Not much here to like or dislike. Reading this book was a non event .
  deldevries | Jan 31, 2016 |
This is a big jewel in a little package made of matter-of-fact details. Johnson tells a tale of a man who faces life’s challenges and wins despite having lost almost everything. Robert Grainier endures in his fight against nature and we are blessed who can read this transcendent story of his triumph. ( )
  dbsovereign | Jan 26, 2016 |
Showing 1-5 of 73 (next | show all)
Wie Treindromen leest, kan maar één reden bedenken - een armzalige - waarom dit boek geen prijs waardig werd geacht: de Pulitzerdames en -heren zullen het wel te dun hebben bevonden. Het beslaat inderdaad nog geen honderd pagina's. Maar in die beperkte ruimte presenteert Jonhson de rijkdom van een vuistdikke roman.
Treindromen is op een wonderlijke, knarsende manier zowel meedogenloos als vol compassie, een werk waarin Johnson zich een rauwe poëet en een meester van de suggestie betoont. Je moet wel een motherfucker zijn om zo'n boek geen Pulitzer Prize te gunnen.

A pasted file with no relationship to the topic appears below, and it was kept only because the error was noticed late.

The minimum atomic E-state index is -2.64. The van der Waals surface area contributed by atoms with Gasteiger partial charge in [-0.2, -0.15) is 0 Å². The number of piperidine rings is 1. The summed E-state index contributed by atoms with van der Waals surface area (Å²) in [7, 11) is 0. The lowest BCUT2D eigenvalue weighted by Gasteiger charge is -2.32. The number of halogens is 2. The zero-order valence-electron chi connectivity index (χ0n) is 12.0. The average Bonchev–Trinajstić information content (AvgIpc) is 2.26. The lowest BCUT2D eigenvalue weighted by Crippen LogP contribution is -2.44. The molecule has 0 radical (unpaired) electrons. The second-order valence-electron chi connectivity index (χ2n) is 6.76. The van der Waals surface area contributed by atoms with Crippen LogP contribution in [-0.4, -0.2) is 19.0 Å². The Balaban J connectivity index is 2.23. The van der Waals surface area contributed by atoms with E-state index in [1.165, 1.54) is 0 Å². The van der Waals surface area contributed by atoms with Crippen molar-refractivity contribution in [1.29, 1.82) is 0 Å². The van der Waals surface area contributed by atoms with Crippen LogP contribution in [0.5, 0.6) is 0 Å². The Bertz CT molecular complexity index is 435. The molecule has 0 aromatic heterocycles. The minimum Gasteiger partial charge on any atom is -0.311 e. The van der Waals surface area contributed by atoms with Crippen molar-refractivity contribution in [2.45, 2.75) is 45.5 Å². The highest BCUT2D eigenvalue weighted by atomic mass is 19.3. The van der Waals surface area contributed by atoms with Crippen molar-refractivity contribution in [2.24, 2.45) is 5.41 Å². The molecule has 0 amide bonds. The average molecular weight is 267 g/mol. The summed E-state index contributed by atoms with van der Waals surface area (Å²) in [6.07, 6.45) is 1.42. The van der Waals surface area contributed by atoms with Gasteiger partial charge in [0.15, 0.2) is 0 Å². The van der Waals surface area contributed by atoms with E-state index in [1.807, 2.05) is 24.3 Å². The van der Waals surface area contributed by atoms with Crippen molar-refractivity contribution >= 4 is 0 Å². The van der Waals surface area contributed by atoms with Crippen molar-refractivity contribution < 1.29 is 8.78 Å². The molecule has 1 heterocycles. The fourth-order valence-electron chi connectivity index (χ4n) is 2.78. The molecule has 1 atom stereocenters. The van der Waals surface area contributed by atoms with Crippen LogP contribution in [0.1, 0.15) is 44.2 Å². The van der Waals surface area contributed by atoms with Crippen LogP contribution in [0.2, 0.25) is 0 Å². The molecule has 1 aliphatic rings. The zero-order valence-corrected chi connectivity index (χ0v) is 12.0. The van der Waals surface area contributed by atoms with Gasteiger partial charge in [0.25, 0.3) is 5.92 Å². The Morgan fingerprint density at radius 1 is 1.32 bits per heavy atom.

added by sneuper | editde Volkskrant, Hans Bouman (Jan 26, 2013)
The denouement of Train Dreams is so tragic and surreal that the reader at first denies its grisly approach: yet when it comes, it is written with such credibility that it fulfils the book's theme, the collapse of the rational world for a decent man. Softly and beautifully, this novel asks a profound question of human life: is the cost of human society and so-called civilisation perhaps just too high?
The board of the Pulitzer prize for fiction failed to award it to the shortlisted Train Dreams – or to any work. Poor souls, cowering from the howls of the old American mountains.